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    Monitor the soil's pH. Soil with a pH between 6.3 and 6.8 should fulfill your eggplant's needs. Litmus paper or a pH meter should be able to give you an accurate reading.
    • If you need to increase the pH, try using agricultural lime.
    • If you need to decrease the pH, add additional organic matter such as compost or plant litter, or switch to a fertilizer with urea in it.
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    Tie your eggplant to the stake to promote upward growth. As your plant begins to climb, loosely tie the stem of the plant to the stake using twine or thin fabric thread. Tying the thread too tightly may cut into the stem or choke it.
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    Keep an eye out for pests. Cutworms are one of the most common pests that attack eggplants, but they can usually be driven away by placing a cutworm collar over the plant. You may also consider an organic pesticide to drive away cutworms and many other pests.
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    Harvest your eggplants once the skin looks glossy. The fruit should stop growing larger and, in many cases, it will be around the size of a large orange. The length of time this takes varies depending on the variety you chose, but your eggplant will usually be ready for harvest within two or three months after you initially planted your seeds.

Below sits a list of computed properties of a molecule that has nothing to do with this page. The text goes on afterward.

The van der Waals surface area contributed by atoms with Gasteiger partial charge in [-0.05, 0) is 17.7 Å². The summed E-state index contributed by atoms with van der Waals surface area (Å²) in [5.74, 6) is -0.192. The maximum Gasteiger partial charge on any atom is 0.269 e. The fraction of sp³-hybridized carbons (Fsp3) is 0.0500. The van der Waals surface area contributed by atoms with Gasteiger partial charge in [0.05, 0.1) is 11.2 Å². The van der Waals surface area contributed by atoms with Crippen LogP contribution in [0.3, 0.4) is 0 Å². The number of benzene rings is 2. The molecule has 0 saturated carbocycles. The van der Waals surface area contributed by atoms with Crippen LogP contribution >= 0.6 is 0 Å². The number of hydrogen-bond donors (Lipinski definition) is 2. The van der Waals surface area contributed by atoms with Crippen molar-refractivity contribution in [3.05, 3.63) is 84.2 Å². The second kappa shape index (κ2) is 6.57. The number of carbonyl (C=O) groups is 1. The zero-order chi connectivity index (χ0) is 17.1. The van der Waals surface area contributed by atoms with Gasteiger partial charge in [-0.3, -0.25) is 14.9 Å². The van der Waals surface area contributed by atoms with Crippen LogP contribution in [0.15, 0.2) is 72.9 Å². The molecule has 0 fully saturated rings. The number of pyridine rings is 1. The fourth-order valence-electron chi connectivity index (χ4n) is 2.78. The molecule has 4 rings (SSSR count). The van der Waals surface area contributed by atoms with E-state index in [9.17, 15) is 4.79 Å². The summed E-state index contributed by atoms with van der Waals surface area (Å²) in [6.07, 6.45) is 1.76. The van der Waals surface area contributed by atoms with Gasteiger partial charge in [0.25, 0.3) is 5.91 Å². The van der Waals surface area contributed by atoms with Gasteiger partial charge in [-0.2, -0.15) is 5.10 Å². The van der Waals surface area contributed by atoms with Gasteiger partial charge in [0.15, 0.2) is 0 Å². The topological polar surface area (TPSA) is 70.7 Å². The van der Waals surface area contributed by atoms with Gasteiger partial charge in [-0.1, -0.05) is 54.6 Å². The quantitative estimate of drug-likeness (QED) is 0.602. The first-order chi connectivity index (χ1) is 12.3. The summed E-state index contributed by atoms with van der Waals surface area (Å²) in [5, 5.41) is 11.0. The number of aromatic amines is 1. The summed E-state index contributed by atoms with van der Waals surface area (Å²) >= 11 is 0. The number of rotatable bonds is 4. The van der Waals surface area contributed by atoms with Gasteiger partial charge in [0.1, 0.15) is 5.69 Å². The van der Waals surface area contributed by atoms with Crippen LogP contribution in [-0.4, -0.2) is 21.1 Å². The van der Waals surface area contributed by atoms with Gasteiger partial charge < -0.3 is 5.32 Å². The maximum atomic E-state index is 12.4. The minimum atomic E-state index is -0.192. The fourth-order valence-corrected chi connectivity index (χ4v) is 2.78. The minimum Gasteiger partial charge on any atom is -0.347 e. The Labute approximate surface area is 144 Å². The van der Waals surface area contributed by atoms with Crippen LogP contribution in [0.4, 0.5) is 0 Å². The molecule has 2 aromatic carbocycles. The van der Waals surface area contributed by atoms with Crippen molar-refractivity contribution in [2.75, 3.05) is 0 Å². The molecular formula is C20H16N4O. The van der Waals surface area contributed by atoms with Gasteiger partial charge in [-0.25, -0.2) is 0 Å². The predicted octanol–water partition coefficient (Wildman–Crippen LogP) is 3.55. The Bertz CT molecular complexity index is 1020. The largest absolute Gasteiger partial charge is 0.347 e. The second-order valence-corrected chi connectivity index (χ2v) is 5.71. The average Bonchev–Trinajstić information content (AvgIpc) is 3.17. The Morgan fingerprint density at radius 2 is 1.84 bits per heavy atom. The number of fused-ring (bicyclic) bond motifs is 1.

• Snip the eggplant off its vine using pruning shears. The vegetable should only have a short stem upon removal.


  • Many eggplant varieties do well in containers. Pot Black is a recently bred variety especially meant for container gardening. Black Jack and Super hybrid are both highly resistant against verticillium wilt, a disease that commonly affects eggplants and severely reduces yield. Novices should also consider trying Hansel or Fairy Tale. If you would like to grow white eggplants, you could try the Gretel variety, as well.
  • You can also buy eggplant seedlings from garden nurseries instead of starting from seed. Simply follow the planting instructions above from the transplanting steps onward. Plant your seedlings around early June to ensure that the soil stays appropriately warm.


  • Be careful about the pesticides, anti-fungal treatments, and other chemicals you spray onto your eggplants. Many of these chemicals are not safe for human consumption, which means that you should not use them on vegetables you plan to eat. Always check the label of a product before using it on your plants.

Things You'll Need

  • Eggplant seeds
  • Eggplant seedlings
  • Plastic seedling trays or small pots
  • Large clay pots
  • Potting soil
  • Fertilizer
  • Watering can or hose
  • Staking system

Article Info

Categories: Growing Vegetables